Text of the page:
Keep an eye on growthMany growing plants may need your attention this month, add plenty of feed to keep them happy. Tall perennials may need trellis and support as they start to grow to keep them straight and upright.It is also important to tie up your clematis to control their climbing in the direction you would like them to grow. For rambling roses, try and tie as horizontal as possible as this will restrict the flow of sap and increase side shoots, thus causing more flowers. Spring flowered Montana type clematis need pruning after flowering to keep them tidy.Get set for summer
Now would be a great time to think about your summer garden. There’s still a few months left of spring but it won’t be long until the weather improves, in theory. Add some seating areas and get your summer garden furniture now and you’ll be immediately prepared to take advantage of any sunshine we get.Summer BulbsYou can start planting summer-flowering bulbs out from mid-April. The wintermonths are over and we can expect far less harsh conditions for your plants. Keep an eye on the weather however as frost is always a possibility. If the weather forecast looks chilly, keep your bulbs inside until it perks up a bit. Shrubs and spring flowering bulbs will appreciate a bit of feeding at this time of year in preparation for the growing season.Control PestsThe first green shoots of new growth are very susceptible to damage from slugs and snails. Container grown plants can be protected by copper rings around pots. Slug pellet application is always effective however a gravel barrier/border can also be a natural deterrent. Weeds will also become an increasing problem with the weather improvements so keep those under control.Tidy up
The weather will begin to improve and provide a suitable climate for preparations for summer flowering bulbs and the ideal platform for tidying up your borders/shrubs after the long winter. Deadhead spring bedding plants and remove tired winter bedding. Prune shrubs and hedges now before the birds begin to nest to encourage healthy new growth. All deciduous shrubs need pruning as soon as they have flowered. Often the most leggy and untidy shrubs can be pruned hard now to create a much neater and compact specimen.Treat the Lawn
April is the most important month when caring for your Lawn. Your lawn will need cutting approximately twice a week by mid-April. Think about sowing new lawns or repairing any bare patches. Applying feed at the start of the month will be beneficial for stronger growth. In a mild period, apply feed evenly and economically. Use a wheeled distributor if possible. Now is also the perfect time to apply weed killer to your lawn.Get your trellis prepared for climbing plants
Now is the time to put up trellis in preparation for your existing or planned climbing plants. Soon your Clematis or Honeysuckle will burst into life and demand climbing assistance.
Click here to view our full jobs list for February!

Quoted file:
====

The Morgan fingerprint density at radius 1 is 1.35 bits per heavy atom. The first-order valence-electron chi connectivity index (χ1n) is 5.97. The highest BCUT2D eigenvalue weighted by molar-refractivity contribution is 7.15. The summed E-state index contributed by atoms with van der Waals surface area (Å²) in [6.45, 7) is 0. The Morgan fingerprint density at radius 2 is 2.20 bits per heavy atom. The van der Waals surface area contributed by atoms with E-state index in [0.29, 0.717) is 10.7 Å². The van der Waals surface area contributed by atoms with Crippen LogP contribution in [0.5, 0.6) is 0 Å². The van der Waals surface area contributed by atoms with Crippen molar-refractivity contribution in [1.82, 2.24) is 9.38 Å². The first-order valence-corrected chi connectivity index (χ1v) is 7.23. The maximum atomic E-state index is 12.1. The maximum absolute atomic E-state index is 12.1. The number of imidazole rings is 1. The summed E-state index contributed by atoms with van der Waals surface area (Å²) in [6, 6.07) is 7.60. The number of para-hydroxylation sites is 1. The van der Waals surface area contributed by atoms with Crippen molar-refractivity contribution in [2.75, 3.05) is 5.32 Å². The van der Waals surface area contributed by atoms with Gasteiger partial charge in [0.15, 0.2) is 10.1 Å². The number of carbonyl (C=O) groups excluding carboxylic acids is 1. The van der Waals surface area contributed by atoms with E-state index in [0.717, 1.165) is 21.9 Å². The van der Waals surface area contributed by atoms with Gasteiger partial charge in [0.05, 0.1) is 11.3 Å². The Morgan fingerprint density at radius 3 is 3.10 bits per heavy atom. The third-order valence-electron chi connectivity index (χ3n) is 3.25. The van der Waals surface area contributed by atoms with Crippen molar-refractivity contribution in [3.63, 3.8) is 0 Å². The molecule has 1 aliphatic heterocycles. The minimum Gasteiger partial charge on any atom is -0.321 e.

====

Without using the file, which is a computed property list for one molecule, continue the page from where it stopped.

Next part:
Few shrubs/plants will add the elegance and beauty to the British garden quite like a Rose. Roses can come in a number of colours, shapes and sizes and are grown for their attractive and often fragrant flowers, flowering mainly in summer and autumn.
Roses are ideal for planting as stand-alone specimens, planted together in groups, miniature roses can be used in raised beds and climbing varieties to climb a wall, trellis or a fence. All make perfect cut flowers.
How to Plant Roses
To plant, dig a hole large enough to take the roots when fully outspread, remembering that the point at which the plant was originally budded should be sufficiently low in the hole to be 2.5cm below the surface of the soil when it is filled in. Distribute the roots evenly round the hole and put in a little fine soil to which has been added a small amount of bone meal.
Fill in a further 5cm of ordinary soil over the roots and tread in firmly. Tread in additional soil firmly at each stage as the hole is filled. Roses must be firmly planted. If they are not the winds of winter will loosen the roots and may cause the newly planted rose to die.
Generally speaking, the depth of holes in which the roses are to be planted will vary between 10-20cm but examination of the plants will show quite clearly the depth to which they were originally planted and this depth should be adhered to provided that it does place the point at which the stock was budded just below the surface of the soil.
How to Prune Roses
(Bush Roses, Floribunda or Hybrid Tea)
Bush Roses should be well pruned in mid-March in Southern England and further north this should be deferred at such a rate that in the North of Scotland it is done in the second week of April.
Floribunda Roses are a little tenderer and should be pruned one week later than the above dates.
Newly planted Hybrid Tea Roses should always be pruned back hard in the spring, provided the roots are firmly established, leaving only three or four eyes per stem, generally leaving about 15-25cm in length. Roses are roughly pruned in the nursery to approximately 35-45cm of stem. If left unpruned they will die back along the stem and perish or produce leggy poor specimens.
Do not prune for two years after planting and then only sparsely, removing unrequired growing tips. Weak or dead wood should be removed.
Stake well with expandable ties, driving in the stake below the head of the tree. Plant Rose Tree to old soil mark level. Put liberal amounts of planting medium in hole. Prune back well in spring to good bud. You’ll find a helpful How To Video with our garden expert Jeff Turner here.
These are miniature versions of Hybrid Tea or Floribunda types and should be treated the same allowing for the difference of scale. Miniature Roses are ideal for borders and rockeries or as pot plants, though they should be in the dry atmosphere of the house only for limited periods. Prune hard after planting.